This car was built new as a saloon before being converted to a two-seater after WW2 and migrating to North America; only later in its life would the car be turned into the Le Mans body you see here. The car has been owned by its current keeper since 1998 and has been well cared for, being easy to start, run, and drive. A little (or is that a large) piece of history, the Bentley is also an ideal choice for touring events.


3. 1932 Stutz DV-32 Four Passenger Speedster

Valued at $650,000-$800,000

Many consider Stutz the first builder of pure American sports cars, and the DV-32's twin-cam engine was supposed to be pioneering at the time. A low chassis, four-speed gearbox, and worm axles were enough for a privately entered Stutz to lead much of the 1928 Le Mans 24 Hours, losing to a Bentley in the final lap after its top gear gave up the ghost. It would be an American machine's best performance at Le Mans until the Ford GT40 wiped the floor with its European rivals 40 years later.

The car offered here is one of just two Speedsters built in 1932 and was exhibited at that year's New York Motor Show. It's also believed to feature in much of the company's marketing literature from that time. The car passed through just three owners and has been subject to two restorations, the last of which was 14 years in the making. The Four Passenger Speedster is hard to beat as a Pebble Beach show car or to be driven and enjoyed.


2. Reconstructed 1904 Gordon Bennett Napier L48 "Samson" Racing Car

Valued at $900,000-$1,000,000

Just as Hennessey hopes to crack the 300mph barrier now, more than a century ago, the 15-litre Gordon Bennett Napier L48 "Samson" Racing Car was chasing its own figure, charging into the record books with a 130mph maximum velocity at Brooklands high-speed test track in 1908. Exhausted by such exploits and deemed too dangerous for more record attempts, the car was scrapped, and its second engine, like the first, dropped into a speedboat.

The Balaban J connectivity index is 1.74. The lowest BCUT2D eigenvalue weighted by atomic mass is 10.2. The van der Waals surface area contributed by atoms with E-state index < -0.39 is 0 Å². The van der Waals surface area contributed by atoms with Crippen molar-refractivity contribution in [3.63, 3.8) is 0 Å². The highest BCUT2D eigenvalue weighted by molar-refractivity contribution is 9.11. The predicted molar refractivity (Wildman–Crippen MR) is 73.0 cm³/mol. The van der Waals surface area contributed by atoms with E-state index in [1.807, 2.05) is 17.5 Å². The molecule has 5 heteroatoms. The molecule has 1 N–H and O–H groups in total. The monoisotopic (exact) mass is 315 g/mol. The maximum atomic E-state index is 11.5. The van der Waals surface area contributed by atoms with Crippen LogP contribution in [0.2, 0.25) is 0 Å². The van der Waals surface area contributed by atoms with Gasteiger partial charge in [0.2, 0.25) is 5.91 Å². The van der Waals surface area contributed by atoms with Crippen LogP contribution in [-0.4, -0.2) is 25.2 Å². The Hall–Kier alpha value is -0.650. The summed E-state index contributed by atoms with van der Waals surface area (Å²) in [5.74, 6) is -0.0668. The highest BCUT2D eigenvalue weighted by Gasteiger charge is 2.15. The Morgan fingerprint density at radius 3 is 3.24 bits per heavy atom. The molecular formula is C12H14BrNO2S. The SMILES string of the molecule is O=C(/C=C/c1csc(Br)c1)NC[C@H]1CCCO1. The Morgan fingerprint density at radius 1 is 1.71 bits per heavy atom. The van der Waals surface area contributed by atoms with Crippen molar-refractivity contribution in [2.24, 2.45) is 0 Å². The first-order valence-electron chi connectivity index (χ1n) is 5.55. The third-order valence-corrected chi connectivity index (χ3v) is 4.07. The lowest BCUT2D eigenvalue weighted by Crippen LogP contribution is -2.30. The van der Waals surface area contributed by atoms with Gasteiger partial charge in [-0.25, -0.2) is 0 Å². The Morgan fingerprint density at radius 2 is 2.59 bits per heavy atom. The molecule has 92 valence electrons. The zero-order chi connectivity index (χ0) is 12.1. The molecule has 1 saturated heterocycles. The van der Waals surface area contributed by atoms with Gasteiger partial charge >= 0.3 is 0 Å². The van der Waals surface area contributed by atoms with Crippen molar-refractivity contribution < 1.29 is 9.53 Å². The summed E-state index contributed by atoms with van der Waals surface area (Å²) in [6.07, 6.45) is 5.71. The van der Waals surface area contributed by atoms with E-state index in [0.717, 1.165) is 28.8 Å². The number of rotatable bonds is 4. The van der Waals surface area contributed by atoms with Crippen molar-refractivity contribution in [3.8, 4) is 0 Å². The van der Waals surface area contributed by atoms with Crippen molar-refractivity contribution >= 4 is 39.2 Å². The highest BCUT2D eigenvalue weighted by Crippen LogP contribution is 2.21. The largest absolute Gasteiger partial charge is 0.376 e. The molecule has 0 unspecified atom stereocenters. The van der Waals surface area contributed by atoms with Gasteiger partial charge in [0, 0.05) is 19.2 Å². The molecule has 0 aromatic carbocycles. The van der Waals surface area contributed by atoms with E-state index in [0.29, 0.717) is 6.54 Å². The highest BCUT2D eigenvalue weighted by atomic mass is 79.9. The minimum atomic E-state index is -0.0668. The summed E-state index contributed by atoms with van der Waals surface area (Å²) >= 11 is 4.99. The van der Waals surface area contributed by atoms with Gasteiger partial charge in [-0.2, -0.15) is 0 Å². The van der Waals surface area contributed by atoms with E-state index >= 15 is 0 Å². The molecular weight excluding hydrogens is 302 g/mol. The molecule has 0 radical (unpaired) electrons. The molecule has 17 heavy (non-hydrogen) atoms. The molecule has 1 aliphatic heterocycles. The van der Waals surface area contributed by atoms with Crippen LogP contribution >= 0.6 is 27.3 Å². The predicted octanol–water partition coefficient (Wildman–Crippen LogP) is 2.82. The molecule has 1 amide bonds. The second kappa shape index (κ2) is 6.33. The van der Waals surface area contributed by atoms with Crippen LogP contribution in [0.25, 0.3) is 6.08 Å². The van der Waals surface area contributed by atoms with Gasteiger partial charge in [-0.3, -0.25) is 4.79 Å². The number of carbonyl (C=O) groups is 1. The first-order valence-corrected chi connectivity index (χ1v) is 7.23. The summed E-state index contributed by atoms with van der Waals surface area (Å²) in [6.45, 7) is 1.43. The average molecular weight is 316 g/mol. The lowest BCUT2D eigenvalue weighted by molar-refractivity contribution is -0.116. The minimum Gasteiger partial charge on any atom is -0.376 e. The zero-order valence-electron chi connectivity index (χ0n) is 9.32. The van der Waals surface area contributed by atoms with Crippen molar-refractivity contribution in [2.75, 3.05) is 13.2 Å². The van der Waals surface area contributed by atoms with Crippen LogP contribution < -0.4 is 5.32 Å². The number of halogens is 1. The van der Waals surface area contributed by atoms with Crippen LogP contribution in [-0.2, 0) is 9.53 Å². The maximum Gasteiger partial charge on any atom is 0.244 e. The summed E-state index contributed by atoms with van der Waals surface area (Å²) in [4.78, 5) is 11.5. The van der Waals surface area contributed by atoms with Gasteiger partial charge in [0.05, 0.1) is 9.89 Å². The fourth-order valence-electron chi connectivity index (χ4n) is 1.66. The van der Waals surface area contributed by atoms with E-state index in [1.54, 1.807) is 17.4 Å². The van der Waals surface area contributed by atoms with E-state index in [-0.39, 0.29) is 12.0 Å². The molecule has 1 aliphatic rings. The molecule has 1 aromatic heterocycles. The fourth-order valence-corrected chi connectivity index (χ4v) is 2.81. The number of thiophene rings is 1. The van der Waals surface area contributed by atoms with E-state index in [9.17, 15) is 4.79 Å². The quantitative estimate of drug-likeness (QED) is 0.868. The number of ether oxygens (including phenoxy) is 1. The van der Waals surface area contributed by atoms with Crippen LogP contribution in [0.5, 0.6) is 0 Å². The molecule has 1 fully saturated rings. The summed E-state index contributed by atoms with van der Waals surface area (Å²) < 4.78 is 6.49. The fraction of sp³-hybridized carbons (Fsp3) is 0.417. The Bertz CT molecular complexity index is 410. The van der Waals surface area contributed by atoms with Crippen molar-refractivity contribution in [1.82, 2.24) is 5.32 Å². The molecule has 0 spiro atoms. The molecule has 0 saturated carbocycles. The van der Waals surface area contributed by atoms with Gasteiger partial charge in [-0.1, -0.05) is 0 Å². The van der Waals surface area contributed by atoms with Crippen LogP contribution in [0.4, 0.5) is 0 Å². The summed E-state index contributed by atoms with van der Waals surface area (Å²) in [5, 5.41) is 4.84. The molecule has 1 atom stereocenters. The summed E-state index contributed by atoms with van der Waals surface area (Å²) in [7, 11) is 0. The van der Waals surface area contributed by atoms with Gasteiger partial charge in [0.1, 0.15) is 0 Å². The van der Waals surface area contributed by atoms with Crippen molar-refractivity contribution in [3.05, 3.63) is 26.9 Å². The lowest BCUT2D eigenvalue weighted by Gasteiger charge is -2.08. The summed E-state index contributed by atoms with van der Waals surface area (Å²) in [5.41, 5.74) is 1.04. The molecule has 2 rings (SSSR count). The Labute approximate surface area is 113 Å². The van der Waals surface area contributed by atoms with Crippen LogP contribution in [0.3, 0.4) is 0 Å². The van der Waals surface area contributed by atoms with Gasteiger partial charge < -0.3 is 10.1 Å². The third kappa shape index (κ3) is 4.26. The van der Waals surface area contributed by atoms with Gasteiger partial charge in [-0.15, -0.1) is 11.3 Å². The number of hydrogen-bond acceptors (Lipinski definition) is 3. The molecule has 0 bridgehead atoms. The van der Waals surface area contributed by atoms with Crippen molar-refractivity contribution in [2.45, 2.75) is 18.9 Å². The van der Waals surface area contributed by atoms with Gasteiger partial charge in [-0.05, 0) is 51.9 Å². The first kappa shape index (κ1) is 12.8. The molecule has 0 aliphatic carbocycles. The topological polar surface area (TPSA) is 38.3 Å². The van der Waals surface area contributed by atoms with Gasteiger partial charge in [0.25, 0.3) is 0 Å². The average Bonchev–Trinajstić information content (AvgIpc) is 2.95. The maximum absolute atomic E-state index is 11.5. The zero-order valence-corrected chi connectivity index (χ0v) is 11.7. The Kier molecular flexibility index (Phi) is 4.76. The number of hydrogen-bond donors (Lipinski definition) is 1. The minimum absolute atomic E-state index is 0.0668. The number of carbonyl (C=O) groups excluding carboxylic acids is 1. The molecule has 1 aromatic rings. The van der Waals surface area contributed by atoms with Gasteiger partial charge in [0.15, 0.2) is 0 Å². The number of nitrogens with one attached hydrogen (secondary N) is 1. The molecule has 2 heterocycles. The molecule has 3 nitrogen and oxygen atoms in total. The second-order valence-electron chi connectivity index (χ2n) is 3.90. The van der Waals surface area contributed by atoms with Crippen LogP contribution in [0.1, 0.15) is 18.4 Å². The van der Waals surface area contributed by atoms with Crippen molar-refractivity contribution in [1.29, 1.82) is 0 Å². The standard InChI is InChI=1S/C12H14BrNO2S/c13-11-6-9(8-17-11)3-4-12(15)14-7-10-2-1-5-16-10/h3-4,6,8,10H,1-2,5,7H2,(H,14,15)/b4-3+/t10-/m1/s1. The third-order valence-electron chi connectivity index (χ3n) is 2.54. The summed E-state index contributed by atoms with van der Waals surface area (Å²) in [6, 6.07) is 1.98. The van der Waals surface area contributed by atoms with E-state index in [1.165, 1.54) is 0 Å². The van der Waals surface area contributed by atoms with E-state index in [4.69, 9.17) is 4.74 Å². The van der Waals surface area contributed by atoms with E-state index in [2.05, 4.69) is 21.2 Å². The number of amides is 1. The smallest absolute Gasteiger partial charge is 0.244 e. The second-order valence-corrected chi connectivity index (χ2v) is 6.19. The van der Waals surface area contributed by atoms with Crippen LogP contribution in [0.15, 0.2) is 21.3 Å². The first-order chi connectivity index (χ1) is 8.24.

When the first engine was rediscovered, plans to bring the Samson back to life were brought into action based on detailed records held by Napier. The rebuilt engine was fired up for the first time in 1982, and the new car was built around it. The car has won numerous accolades and is an ideal choice for anyone looking for a car to compete at Concurs events like Pebble Beach.


1. Honda NSX-R GT by Spoon

Valued at $240,000-$280,000

The Honda NSX is famed for being the car that showed Japan could take on – and beat – the best Europe had to offer by building a car that not only outperformed the competition but was also a more accessible car to live with cast-iron reliability and light controls perfect for everyday use.

However, this particular NSX is even more special than most. An NSX-R purpose-built for its owner by legendary Japanese tuner Spoon that, with the help of a long list of parts from its tuning catalogue, brought power up by more than 50 per cent and dropped the weight to just 980kg courtesy of lightweight carbon-fibre body panels. Fully race-prepped in Spoon's blue and yellow livery, it's an exciting and highly accomplished alternative to a European racing car.